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Southwest Airlines has completed checks on the rest of its 35,500 engine fan blades and found no signs of the cracking that's been blamed in the fatal engine failure onboard last month's Flight 1380.

The company's CEO Gary Kelly said there were "no findings" ahead the company's annual shareholders meeting held Wednesday in Annapolis, Maryland, according to Bloomberg News.

"So it's a very positive report," Kelly said.

The company has sent several dozen blades to manufacturer General Electric for further inspection, although Kelly said he did not expect it would turn up any problems. Some of those blades had coating anomalies and were sent to GE "out of an abundance of caution," Chief Operating Officer Mike Van de Ven told Bloomberg.

The Southwest announcement came on the same day federal regulators asked airlines to speed up inspections of older fan blades on engines of the type involved in the April accident.

The Dallas-based carrier said Wednesday that it is wrapping up an audit to ensure all of the fan blades on its CFM56-7B engines in its fleet have been inspected using enhanced ultrasonic or electrical current techniques as required by regulators.

Southwest sped up inspections after a fan blade broke off from the engine on an April 17 flight, damaging the engine's casing and sending debris flying into the fuselage. A window on the plane blew out from the damage, and the woman sitting next to it, 43-year-old Jennifer Riordan, died from injuries suffered in the accident.

The National Transportation Safety Board is still investigating the accident, but said the fan blade that broke off the CFM56-7B engine showed signs of internal cracking that expanded under stress of repeated use.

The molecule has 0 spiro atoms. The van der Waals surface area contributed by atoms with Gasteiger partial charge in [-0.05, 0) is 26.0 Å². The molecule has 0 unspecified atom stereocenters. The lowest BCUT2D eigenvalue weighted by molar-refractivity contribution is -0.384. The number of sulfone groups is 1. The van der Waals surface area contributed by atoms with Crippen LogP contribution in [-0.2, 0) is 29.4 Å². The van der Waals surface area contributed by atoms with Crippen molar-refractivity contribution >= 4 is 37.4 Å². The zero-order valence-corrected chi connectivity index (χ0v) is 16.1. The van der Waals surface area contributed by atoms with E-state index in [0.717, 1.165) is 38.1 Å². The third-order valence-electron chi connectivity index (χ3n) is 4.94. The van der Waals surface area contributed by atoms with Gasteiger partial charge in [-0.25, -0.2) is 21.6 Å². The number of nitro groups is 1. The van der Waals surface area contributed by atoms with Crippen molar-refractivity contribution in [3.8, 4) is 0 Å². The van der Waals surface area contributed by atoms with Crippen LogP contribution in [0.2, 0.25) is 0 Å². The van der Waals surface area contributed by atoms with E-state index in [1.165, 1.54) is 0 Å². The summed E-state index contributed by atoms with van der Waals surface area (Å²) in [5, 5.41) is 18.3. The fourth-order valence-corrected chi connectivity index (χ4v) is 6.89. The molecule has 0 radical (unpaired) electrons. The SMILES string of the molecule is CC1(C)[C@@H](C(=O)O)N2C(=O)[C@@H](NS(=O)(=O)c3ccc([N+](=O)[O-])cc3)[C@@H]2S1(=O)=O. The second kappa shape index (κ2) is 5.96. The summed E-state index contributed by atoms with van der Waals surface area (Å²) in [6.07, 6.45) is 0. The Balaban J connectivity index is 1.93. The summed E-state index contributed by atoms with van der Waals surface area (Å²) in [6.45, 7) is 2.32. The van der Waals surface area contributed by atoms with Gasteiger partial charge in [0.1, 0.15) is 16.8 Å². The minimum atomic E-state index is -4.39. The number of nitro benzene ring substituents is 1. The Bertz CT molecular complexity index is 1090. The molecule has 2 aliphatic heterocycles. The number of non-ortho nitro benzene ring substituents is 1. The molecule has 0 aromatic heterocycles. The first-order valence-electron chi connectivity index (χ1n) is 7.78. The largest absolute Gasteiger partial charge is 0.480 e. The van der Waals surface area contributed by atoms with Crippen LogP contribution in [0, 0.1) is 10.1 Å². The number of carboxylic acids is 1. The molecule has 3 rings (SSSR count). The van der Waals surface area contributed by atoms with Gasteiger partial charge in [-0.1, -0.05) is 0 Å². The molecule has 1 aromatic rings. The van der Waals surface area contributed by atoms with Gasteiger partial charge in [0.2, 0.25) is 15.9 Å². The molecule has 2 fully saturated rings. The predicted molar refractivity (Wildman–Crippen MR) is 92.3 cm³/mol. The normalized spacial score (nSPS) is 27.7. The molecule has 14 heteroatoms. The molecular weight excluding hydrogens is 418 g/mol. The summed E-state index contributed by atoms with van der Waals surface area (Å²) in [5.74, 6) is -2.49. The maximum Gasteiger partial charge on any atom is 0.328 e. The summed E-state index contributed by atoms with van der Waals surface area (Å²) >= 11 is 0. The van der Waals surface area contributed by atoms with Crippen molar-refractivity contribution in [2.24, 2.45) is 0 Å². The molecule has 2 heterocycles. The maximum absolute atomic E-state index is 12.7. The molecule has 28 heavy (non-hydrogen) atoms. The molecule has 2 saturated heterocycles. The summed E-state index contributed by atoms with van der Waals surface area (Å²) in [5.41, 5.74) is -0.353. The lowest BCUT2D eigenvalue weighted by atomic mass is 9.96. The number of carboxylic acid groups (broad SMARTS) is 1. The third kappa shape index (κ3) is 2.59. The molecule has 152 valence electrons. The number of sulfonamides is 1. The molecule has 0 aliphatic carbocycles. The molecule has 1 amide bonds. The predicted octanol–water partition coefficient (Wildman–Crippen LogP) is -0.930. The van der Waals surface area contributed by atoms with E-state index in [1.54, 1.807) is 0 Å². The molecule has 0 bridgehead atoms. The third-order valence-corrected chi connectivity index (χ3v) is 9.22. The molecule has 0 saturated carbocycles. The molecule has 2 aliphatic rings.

The engine type is one of the most commonly used in commercial aviation, powering more than 6,700 aircraft worldwide, according to its manufacturer CFM International, a company jointly owned by GE and France's Safran Aircraft Engines.

Southwest had already started enhanced inspections of the 35,500 fan blades in its fleet after an August 2016 flight suffered a similar engine failure. Company officials said 17,000 fan blades had been inspected prior to last month's accident, with only one showing signs of cracking. That blade was replaced.

Checks of the fan blades on Flight 1380 were scheduled for later this year and hadn't happened at the time of last month's accident. The fan blade that broke had passed seven previous inspections since 2012, the company said.

The FAA has since issued several airworthiness directives that call for immediate checks of older engine fan blades used on CFM56-7B engines, as well as regular, ongoing checks in the future using ultrasonic or electrical current inspection methods.

On Wednesday, the FAA issued another directive, calling for airlines to inspect fan blades with the highest number of take offs and landings by June 30. Fan blades with more than 20,000 flights must be inspected by the end of August, with recurring inspections every 3,000 flights.

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